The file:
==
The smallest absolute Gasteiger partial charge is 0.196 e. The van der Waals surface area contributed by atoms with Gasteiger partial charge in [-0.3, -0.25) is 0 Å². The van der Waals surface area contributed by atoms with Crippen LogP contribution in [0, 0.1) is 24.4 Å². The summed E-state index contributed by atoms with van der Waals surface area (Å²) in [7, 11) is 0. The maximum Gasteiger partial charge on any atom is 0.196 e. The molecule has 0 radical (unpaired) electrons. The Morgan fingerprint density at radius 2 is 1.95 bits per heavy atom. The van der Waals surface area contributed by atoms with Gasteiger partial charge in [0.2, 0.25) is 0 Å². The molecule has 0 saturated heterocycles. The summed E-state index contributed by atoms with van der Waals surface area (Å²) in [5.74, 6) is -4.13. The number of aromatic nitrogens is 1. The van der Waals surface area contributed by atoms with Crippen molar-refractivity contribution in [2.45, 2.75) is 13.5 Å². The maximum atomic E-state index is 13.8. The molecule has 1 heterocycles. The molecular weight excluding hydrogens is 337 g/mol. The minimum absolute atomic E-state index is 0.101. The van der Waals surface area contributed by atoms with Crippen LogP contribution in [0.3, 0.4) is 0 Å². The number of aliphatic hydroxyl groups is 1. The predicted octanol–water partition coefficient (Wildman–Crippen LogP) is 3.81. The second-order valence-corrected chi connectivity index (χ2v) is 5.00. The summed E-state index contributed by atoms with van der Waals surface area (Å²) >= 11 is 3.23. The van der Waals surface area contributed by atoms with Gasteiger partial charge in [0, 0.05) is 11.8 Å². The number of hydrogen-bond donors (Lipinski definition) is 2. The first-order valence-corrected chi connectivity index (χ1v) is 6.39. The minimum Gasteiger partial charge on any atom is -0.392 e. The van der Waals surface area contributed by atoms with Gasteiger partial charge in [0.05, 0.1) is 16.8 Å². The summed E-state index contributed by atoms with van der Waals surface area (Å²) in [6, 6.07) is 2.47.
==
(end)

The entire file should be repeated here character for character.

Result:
The smallest absolute Gasteiger partial charge is 0.196 e. The van der Waals surface area contributed by atoms with Gasteiger partial charge in [-0.3, -0.25) is 0 Å². The van der Waals surface area contributed by atoms with Crippen LogP contribution in [0, 0.1) is 24.4 Å². The summed E-state index contributed by atoms with van der Waals surface area (Å²) in [7, 11) is 0. The maximum Gasteiger partial charge on any atom is 0.196 e. The molecule has 0 radical (unpaired) electrons. The Morgan fingerprint density at radius 2 is 1.95 bits per heavy atom. The van der Waals surface area contributed by atoms with Gasteiger partial charge in [0.2, 0.25) is 0 Å². The molecule has 0 saturated heterocycles. The summed E-state index contributed by atoms with van der Waals surface area (Å²) in [5.74, 6) is -4.13. The number of aromatic nitrogens is 1. The van der Waals surface area contributed by atoms with Crippen molar-refractivity contribution in [2.45, 2.75) is 13.5 Å². The maximum atomic E-state index is 13.8. The molecule has 1 heterocycles. The molecular weight excluding hydrogens is 337 g/mol. The minimum absolute atomic E-state index is 0.101. The van der Waals surface area contributed by atoms with Crippen LogP contribution in [0.3, 0.4) is 0 Å². The number of aliphatic hydroxyl groups is 1. The predicted octanol–water partition coefficient (Wildman–Crippen LogP) is 3.81. The second-order valence-corrected chi connectivity index (χ2v) is 5.00. The summed E-state index contributed by atoms with van der Waals surface area (Å²) >= 11 is 3.23. The van der Waals surface area contributed by atoms with Gasteiger partial charge in [0, 0.05) is 11.8 Å². The number of hydrogen-bond donors (Lipinski definition) is 2. The first-order valence-corrected chi connectivity index (χ1v) is 6.39. The minimum Gasteiger partial charge on any atom is -0.392 e. The van der Waals surface area contributed by atoms with Gasteiger partial charge in [0.05, 0.1) is 16.8 Å². The summed E-state index contributed by atoms with van der Waals surface area (Å²) in [6, 6.07) is 2.47.